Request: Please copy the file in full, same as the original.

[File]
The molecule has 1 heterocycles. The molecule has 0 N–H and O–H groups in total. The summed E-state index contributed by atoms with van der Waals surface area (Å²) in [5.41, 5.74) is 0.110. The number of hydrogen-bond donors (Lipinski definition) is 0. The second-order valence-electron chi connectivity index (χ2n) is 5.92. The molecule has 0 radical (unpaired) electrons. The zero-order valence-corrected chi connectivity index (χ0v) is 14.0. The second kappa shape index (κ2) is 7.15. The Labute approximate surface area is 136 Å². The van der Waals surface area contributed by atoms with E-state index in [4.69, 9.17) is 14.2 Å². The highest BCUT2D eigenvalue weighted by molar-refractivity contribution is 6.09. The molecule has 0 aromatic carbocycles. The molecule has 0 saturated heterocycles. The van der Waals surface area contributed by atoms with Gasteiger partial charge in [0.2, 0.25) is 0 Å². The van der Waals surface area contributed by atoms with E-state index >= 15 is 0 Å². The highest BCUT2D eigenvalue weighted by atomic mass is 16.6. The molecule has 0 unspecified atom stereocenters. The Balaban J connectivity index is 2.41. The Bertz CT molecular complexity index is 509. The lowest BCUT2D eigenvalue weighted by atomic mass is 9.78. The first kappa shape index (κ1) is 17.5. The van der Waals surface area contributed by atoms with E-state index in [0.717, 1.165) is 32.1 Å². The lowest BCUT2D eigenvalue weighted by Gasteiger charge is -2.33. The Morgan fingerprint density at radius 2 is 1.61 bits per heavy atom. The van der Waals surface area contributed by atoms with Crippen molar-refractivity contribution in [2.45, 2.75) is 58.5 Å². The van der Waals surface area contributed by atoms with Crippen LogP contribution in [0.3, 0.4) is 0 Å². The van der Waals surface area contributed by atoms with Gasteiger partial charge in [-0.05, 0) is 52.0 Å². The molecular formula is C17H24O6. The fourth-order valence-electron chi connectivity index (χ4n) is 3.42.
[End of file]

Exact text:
The molecule has 1 heterocycles. The molecule has 0 N–H and O–H groups in total. The summed E-state index contributed by atoms with van der Waals surface area (Å²) in [5.41, 5.74) is 0.110. The number of hydrogen-bond donors (Lipinski definition) is 0. The second-order valence-electron chi connectivity index (χ2n) is 5.92. The molecule has 0 radical (unpaired) electrons. The zero-order valence-corrected chi connectivity index (χ0v) is 14.0. The second kappa shape index (κ2) is 7.15. The Labute approximate surface area is 136 Å². The van der Waals surface area contributed by atoms with E-state index in [4.69, 9.17) is 14.2 Å². The highest BCUT2D eigenvalue weighted by molar-refractivity contribution is 6.09. The molecule has 0 aromatic carbocycles. The molecule has 0 saturated heterocycles. The van der Waals surface area contributed by atoms with Gasteiger partial charge in [0.2, 0.25) is 0 Å². The van der Waals surface area contributed by atoms with E-state index >= 15 is 0 Å². The highest BCUT2D eigenvalue weighted by atomic mass is 16.6. The molecule has 0 unspecified atom stereocenters. The Balaban J connectivity index is 2.41. The Bertz CT molecular complexity index is 509. The lowest BCUT2D eigenvalue weighted by atomic mass is 9.78. The first kappa shape index (κ1) is 17.5. The van der Waals surface area contributed by atoms with E-state index in [0.717, 1.165) is 32.1 Å². The lowest BCUT2D eigenvalue weighted by Gasteiger charge is -2.33. The Morgan fingerprint density at radius 2 is 1.61 bits per heavy atom. The van der Waals surface area contributed by atoms with Crippen molar-refractivity contribution in [2.45, 2.75) is 58.5 Å². The van der Waals surface area contributed by atoms with Crippen LogP contribution in [0.3, 0.4) is 0 Å². The van der Waals surface area contributed by atoms with Gasteiger partial charge in [-0.05, 0) is 52.0 Å². The molecular formula is C17H24O6. The fourth-order valence-electron chi connectivity index (χ4n) is 3.42.